Prop 8 (was that 8 or ‘hate?’) will pass only if there are sufficient numbers of voters threatened by two people who love one another, and have maintained their sometimes decades long relationships without any of the social encouragement or legal inheritance, hospital visitation, income tax or insurance benefits as they do.
So if that nice gentleman in a suit and white shirt, who is making the rounds in our town, happens to knock on your door to discuss the “California Marriage Protection Act,” tell him he might do better in Orange County. But please don’t be offensive or rude, because if it’s the same guy who was in my neighborhood, he’s a Mormon bishop, and we wouldn’t want to offend anyone’s sensibilities.

5 comments:

Anonymous said...

Well, if the traditional concept of marriage being between one man and one woman, which goes back to before recorded history, is now outmoded, why not allow polygamy?
Think of the revenue that could bring the state...

Marian said...

Terrific, witty and informative column! No surprise. Loretta Redd is smart and right on. I thought of the social justice aspects of why we need to vote NO on Prop 8, but how smart to promote the financial losses if Prop 8 passes. For many, that is a much more persuasive reason to VOTE NO on 8.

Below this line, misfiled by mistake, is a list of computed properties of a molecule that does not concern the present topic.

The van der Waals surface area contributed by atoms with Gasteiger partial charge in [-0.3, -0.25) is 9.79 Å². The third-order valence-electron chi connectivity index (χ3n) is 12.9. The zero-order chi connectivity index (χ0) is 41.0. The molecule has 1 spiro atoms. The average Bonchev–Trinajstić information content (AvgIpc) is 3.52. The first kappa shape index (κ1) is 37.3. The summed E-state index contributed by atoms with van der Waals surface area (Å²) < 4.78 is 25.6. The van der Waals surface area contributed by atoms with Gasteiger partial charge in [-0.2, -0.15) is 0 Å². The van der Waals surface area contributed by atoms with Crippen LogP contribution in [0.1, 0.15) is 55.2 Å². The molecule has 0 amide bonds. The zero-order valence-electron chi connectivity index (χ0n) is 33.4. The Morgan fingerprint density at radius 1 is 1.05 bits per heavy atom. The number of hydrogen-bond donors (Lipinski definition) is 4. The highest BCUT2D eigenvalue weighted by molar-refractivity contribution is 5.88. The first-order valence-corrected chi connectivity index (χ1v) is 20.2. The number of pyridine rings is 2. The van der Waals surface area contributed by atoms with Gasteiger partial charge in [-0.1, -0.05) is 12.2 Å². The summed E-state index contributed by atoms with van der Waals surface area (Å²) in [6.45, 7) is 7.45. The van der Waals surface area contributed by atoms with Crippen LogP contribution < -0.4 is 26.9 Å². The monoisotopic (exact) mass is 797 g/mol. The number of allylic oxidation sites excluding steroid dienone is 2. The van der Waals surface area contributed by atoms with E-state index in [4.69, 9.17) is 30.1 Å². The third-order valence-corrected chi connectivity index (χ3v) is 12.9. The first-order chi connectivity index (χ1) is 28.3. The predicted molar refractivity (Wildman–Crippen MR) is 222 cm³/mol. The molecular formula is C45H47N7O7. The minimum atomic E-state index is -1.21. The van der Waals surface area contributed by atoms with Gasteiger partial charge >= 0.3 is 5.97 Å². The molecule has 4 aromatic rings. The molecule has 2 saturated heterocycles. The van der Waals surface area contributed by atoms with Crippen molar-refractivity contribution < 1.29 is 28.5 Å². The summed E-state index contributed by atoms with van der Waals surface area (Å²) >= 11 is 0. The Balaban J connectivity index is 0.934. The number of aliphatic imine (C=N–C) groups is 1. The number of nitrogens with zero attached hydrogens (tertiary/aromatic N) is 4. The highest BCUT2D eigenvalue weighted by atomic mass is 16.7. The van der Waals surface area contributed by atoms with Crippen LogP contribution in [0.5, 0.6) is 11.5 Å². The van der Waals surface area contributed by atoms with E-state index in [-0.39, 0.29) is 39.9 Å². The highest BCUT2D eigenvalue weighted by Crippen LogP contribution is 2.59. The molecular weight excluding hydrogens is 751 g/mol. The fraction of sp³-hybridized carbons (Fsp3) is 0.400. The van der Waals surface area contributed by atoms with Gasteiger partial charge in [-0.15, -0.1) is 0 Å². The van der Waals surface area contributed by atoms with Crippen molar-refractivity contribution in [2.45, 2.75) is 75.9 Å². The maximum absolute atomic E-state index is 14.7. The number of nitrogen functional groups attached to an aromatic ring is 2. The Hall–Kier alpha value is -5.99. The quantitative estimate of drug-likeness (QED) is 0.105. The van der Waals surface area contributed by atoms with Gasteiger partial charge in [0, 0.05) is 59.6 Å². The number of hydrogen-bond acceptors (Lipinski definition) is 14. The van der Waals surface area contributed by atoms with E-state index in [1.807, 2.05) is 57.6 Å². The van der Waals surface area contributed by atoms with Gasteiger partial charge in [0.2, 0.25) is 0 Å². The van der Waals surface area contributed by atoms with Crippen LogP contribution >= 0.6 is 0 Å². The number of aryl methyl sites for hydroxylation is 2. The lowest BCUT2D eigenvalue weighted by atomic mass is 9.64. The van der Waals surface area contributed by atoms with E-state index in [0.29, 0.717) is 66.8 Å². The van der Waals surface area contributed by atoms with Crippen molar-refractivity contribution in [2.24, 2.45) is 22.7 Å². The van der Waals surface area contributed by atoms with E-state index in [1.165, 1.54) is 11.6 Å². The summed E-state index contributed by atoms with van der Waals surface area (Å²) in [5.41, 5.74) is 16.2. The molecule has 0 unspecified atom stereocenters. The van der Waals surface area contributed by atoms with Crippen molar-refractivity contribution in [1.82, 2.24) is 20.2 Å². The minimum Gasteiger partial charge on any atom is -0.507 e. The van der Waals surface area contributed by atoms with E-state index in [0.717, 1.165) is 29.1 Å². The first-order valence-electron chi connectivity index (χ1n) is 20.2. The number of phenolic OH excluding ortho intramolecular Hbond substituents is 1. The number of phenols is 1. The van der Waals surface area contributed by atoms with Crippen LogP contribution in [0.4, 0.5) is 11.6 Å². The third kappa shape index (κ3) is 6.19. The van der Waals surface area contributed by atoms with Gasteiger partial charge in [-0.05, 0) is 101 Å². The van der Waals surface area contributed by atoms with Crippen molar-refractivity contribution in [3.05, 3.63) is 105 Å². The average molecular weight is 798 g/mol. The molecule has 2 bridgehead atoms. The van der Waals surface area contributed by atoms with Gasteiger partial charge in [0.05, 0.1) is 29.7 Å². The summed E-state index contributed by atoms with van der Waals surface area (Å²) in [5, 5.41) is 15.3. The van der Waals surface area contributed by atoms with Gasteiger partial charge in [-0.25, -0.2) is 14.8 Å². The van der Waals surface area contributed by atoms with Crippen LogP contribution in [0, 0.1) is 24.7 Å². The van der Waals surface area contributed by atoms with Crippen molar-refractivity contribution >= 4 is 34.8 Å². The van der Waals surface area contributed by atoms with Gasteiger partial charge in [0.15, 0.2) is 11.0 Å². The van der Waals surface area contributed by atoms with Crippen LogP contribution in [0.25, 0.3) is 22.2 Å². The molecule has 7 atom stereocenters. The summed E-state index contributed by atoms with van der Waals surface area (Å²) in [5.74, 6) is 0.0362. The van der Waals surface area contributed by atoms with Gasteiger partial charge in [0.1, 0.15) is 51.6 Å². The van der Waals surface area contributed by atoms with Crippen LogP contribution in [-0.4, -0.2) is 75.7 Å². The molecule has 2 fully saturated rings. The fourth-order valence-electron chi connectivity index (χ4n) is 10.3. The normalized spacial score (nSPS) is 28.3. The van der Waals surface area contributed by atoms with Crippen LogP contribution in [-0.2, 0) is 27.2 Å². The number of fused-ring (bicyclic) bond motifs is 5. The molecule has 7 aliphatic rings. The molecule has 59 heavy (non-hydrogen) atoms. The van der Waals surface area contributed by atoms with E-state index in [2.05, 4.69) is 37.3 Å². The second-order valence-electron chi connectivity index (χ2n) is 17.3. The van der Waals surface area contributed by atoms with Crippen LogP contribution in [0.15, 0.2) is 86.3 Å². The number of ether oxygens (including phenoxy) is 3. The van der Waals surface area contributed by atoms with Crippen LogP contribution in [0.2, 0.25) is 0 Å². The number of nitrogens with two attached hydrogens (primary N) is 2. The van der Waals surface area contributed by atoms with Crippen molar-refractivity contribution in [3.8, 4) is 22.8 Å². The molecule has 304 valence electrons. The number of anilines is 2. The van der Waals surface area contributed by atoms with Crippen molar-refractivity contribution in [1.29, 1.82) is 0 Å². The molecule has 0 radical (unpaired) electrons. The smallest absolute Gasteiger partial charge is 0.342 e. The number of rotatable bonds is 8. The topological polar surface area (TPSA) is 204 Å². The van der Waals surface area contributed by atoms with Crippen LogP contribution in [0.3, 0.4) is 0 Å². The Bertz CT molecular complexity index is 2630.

Anonymous said...

Sorry, no dice.. Marriage is between a Man and a Woman. End of story... glad Barack Obama agrees with keeping family values intact.

JeffInSB said...

Prop 8 will bring in tax revenue - male couples, with their associated male incomes, moving to California will help tremendously.

The people trying to legislate morality need to start worrying about themselves vs trying to legislate what people do in their bedrooms or in a courthouse.

Who cares, get with the times, no on 8. That Mormon knucklehead came around my neighborhood but I didn't get a chance to have a little chat with the little guy. Too bad. His flyer makes for wonderful toilet paper.

Abelard said...

This is a great column, but didn't go far enough on the monetary issue.

Let's (conservatively) say that there are roughly 30,000 gay marriages in CA before Nov. 4 and then Prop 8 passes.

You now have 60,000 individuals who will have legal standing to sue the individual counties who issues marriage licenses as well as the State of California for voiding their marriage (should that be the interpretation of the courts).

So, you now have to factor in the cost of that litigation (millions upon millions of dollars) not including the costs of time to walk these suits through the process. Then, add the revenue lost from potential refunds of the marriage license fee and we are talking a heck of a lot more than just the lost of wedding revenues.

If the citizens of California want Prop 8 to pass, that is their choice. However, they have no room to complain when disenfranchised gays and lesbians sue (which is their right).

If the pro-Prop 8 people are determined to stand their ground, they better expect to pay for it.